• By: OLM Staff

Breaking News: Based On New Evidence, Group Calls for Judicial Inquiry Into Mayerthorpe

En français

The Mounted Police Professional Association of Canada (MPPAC), a Professor of Criminology from Carleton University and the Publisher and Managing Editor of Ottawa Life Magazine are calling for a judicial inquiry to review the conduct and decision making of the RCMP’s senior leadership before, during and after the 2005 police shootings that killed four officers in Mayerthorpe, Alta. New evidence was presented at a news conference in Ottawa showing that the Labour Canada (HRDC) investigation was not impartial. 

They are also calling on the Government of Canada to not appoint a new Commissioner of the RCMP until a permanent civilian oversight body is established and operational.

This media conference follows the release of three government reports last week into bullying, harassment and failure to manage mental health issues by the RCMP management.

MPPAC spokesperson Rob Creasser, Carleton University Professor Darryl T. Davies and Dan Donovan, Publisher of Ottawa Life Magazine, raised questions about the RCMP’s response to the Mayerthorpe tragedy and reports produced in the aftermath by the RCMP and an independent investigation by Labour Canada (then known as Human Resources and Skills Development Canada).

“In recent weeks Canadians have learned about the dysfunctional management culture within the RCMP, so it is now time for a judicial inquiry to find answers to safety questions raised by the Mayerthorpe shootings that remain unaddressed, to this day,” said Creasser.

Darryl T. Davies, a professor and criminologist was hired by the RCMP after the Mayerthorpe shootings to determine whether or not the officers were properly armed. His 2010 report recommended that RCMP officers immediately be equipped with high-powered firearms (patrol carbines) and given training in their use.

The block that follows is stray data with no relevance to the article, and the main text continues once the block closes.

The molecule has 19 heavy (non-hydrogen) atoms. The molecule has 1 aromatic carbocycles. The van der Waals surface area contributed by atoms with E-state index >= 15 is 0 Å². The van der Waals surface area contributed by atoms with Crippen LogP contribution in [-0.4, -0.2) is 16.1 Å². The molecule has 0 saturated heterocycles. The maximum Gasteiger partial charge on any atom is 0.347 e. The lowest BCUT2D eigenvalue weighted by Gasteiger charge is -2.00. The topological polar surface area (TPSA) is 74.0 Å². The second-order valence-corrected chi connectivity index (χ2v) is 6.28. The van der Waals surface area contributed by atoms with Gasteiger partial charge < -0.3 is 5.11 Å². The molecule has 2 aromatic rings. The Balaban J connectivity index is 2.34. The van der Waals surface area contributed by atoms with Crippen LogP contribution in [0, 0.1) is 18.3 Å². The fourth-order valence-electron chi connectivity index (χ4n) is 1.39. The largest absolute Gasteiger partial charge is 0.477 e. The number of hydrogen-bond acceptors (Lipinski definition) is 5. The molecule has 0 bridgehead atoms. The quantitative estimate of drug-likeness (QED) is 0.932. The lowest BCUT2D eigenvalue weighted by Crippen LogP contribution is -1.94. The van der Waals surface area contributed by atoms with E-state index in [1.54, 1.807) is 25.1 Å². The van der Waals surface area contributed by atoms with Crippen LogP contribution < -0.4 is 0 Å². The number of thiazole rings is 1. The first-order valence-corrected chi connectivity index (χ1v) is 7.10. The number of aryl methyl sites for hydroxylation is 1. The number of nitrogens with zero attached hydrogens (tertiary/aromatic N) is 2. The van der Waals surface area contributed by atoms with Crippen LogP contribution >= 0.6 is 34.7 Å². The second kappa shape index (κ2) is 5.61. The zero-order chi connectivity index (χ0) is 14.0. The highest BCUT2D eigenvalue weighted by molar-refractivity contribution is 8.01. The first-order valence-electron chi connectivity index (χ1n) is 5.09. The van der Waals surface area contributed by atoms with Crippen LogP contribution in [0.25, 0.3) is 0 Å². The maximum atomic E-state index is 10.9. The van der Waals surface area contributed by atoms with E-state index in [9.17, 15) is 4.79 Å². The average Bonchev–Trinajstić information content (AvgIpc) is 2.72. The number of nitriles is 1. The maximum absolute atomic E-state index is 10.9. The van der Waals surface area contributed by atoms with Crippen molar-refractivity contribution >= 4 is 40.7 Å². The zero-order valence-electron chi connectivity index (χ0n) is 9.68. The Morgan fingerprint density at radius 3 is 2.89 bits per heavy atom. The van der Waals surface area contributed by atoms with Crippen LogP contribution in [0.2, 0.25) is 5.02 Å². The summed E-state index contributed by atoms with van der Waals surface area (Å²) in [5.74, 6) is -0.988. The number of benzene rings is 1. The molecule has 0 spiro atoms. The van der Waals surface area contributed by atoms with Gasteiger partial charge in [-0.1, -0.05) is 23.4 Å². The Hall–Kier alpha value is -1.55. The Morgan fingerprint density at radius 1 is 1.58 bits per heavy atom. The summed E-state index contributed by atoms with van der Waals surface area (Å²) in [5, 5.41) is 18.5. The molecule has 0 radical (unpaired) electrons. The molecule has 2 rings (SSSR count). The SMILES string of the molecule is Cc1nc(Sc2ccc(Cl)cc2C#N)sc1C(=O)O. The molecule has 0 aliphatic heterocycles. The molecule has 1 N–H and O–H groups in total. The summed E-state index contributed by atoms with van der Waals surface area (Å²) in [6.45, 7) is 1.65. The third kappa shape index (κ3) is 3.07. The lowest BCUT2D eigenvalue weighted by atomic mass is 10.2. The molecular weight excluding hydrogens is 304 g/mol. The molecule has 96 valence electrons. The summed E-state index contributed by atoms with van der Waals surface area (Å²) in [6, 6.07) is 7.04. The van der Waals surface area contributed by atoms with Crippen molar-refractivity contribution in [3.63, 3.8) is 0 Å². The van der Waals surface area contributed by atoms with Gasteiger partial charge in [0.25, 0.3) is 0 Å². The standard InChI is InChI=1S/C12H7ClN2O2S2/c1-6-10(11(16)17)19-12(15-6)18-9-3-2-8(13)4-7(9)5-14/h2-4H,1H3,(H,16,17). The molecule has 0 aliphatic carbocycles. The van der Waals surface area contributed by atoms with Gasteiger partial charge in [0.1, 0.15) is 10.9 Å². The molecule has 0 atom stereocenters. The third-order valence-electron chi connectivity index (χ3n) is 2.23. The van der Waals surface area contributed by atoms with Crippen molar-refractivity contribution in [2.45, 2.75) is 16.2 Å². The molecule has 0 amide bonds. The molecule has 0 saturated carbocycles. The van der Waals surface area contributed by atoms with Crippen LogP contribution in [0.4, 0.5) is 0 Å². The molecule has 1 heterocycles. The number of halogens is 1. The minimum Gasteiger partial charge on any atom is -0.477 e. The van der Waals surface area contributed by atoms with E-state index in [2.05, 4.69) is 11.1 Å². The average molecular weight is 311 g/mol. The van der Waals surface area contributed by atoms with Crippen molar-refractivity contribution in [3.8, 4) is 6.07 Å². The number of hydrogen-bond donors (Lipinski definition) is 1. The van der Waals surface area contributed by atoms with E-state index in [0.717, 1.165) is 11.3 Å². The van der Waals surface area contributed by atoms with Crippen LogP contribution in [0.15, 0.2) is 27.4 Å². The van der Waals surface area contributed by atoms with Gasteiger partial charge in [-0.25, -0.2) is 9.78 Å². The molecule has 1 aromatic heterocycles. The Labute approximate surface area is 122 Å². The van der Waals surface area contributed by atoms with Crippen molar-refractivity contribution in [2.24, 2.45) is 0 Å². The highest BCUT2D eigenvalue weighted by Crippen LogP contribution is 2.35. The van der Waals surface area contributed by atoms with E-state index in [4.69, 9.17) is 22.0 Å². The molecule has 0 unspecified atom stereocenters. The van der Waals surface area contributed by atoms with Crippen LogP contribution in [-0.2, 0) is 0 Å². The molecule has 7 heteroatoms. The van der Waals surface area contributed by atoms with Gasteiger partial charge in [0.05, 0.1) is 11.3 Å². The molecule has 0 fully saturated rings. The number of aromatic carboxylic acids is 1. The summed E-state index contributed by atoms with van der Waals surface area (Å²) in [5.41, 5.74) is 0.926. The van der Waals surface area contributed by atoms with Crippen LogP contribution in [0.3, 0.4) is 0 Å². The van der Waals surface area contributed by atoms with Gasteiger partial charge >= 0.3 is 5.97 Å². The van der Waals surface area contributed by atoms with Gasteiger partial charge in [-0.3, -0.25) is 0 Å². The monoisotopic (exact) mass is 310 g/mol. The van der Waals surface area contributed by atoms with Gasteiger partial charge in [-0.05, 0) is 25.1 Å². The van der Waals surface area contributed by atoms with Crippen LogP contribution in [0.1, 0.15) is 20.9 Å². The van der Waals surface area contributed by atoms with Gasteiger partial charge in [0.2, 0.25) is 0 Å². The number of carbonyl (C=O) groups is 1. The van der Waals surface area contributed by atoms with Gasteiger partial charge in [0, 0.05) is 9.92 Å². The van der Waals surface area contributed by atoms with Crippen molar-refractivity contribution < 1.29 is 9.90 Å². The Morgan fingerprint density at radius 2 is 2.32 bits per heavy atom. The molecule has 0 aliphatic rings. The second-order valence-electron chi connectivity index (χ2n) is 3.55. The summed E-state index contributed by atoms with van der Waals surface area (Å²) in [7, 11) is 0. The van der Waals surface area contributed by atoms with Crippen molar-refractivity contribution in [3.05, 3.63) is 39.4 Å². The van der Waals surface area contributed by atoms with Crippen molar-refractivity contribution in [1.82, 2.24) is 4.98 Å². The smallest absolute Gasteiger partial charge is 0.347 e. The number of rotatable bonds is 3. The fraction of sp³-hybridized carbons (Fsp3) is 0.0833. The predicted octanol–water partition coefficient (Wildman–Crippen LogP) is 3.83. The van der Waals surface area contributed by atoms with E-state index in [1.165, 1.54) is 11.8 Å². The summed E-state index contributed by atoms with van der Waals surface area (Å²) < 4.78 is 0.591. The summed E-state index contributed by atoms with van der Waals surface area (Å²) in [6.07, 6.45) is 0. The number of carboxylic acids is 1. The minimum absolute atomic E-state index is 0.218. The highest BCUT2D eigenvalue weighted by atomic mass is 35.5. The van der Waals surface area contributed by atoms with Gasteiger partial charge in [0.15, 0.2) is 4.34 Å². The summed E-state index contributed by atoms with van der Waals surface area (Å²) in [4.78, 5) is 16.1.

Davies believes that officers’ lives would have been saved if Labour Candada had conducted an independent investigation. Instead, the Labour Canada report on the incident was plagiarized, in many sections word-for-word, from the RCMP report that cleared senior officers. Afterwards, the Labour Canada investigator was hired as a full-time civilian employee of the RCMP. Davies is convinced that an independent labour investigation after Mayerthorpe would have shown that the four constables who were killed did not have adequate body armour and fire power to protect themselves. This became a factor in later active shooter situations in Spiritwood, Sask. and Moncton, NB.

“We must ask tough questions about how front-line officer safety is managed and whether or not the RCMP is applying the lessons learned from past tragedies to prevent future police shootings and ultimately save lives,” Creasser said.

The three also said that the government should defer appointing an interim Commissioner of the RCMP until the command structure is completely revised and a new civilian oversight is established to manage the force. They said a person from outside the RCMP should be selected to oversee the force until this new civilian body is in place.

“The next generation of leadership in the RCMP must come from civilians with a new perspective and the right management experience,” Creasser said.